Thu, 10 Mar 2005

Activists call for ruling to protect domestic workers

The Jakarta Post, Jakarta

The fact that no single law exists to ensure the rights of domestic workers is endangering the rights of millions of maids across the country, activists said on Wednesday.

"This is a sensitive issue for our policymakers, because if they regard them as formal workers, they would have to give them the same rights as other workers, such as paying them in accordance with regional minimum wage regulation, giving them holidays and leave, fixed work hours and contracts," Aida Milasari of non-governmental organization Rumpun Gema Perempuan said.

MB Wijaksana of Jurnal Perempuan (Women's Journal) said the absence of such a law was ironic, considering that domestic workers benefited the government by reducing the number of unemployed.

"There is no law at the national level at all that can give them protection -- socially, economically or legally -- to work in Indonesia, even though their work reduces the unemployment rate by a quarter," he said.

The long-running issue of the lack of protection for maids against abuse by employers resurfaced following reports on Tuesday in this paper that an Indonesian woman had been jailed in the U.S. for nearly four years for forcing an Indonesia made into virtual slavery.

Wijaksana said that Law No. 13/2003 on manpower does not mention domestic workers while Law No. 23/2004 on the eradication of domestic violence touches only on physical abuse, not on working relations.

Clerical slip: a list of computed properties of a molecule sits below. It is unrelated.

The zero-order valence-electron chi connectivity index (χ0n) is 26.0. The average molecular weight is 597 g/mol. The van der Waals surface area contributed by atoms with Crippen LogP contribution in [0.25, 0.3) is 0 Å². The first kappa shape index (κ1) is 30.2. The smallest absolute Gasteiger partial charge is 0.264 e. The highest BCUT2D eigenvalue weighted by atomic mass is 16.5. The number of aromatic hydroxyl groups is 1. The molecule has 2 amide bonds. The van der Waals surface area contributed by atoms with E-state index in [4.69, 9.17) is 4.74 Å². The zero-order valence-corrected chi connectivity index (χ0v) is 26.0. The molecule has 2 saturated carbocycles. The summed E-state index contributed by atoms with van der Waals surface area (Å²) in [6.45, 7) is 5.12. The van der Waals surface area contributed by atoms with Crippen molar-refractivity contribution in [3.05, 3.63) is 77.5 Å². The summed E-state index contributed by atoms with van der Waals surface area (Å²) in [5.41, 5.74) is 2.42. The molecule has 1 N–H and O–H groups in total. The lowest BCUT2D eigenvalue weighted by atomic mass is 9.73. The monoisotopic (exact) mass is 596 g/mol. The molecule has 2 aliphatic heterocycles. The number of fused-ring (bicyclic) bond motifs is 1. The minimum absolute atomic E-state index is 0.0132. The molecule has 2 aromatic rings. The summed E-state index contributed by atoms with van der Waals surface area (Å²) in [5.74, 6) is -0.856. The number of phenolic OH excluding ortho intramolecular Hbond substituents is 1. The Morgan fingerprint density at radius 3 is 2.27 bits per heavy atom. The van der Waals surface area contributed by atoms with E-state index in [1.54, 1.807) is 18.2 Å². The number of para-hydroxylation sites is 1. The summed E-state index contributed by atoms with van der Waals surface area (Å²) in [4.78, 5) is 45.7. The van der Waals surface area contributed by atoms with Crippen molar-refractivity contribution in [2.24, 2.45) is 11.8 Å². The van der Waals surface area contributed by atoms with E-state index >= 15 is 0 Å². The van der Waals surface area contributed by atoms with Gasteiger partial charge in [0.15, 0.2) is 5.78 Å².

Jurnal Perempuan said in a recent edition that the number of domestic helpers was about 2.5 million, employed by 5.41 percent of families in Indonesia. The number almost equals one-quarter of the number of unemployed people, which is about 9.5 million.

He and Aida welcomed the punishment meted out to the Indonesian woman by the U.S. court for abusing her maid.

"That's something that we have to learn to do here, let alone exceeding working hours. Even if a maid gets raped, beaten or even killed, perpetrators here do not get the punishment they deserve," Aida said.

According to the 39th edition of Jurnal Perempuan, published on Tuesday, if legal protection is not provided immediately, the problems suffered by the domestic workers could lead to a new form of slavery.

"Domestic workers have vulnerable working relationships and weak bargaining positions," said the journal in its most recent edition themed Domestic Workers.

However, Wijaksana pointed out that several provincial administrations had drafted regulations to protect domestic workers, which shows that they are more progressive than the central government.

"Jakarta has already issued Bylaw No. 6/1993 on the welfare of maids, Yogyakarta is discussing a draft on domestic workers, and I heard that Manado also regulates domestic workers in its bylaw on human trafficking," he said.

However, he criticized Bylaw No. 6/1993, saying it did not protect domestic workers because it mainly regulated the fees levied by recruitment agencies in order to garner more income for provincial coffers.

Both activists agreed that the draft being discussed at the Yogyakarta Regional Council was the most progressive since it contained definitions of the work involved, obligatory contracts, minimum working age, holidays, work hours and punishment for parties who violate the bylaw.

"But it would be more effective if we had a law on the protection of domestic workers at the national level," she said. (006)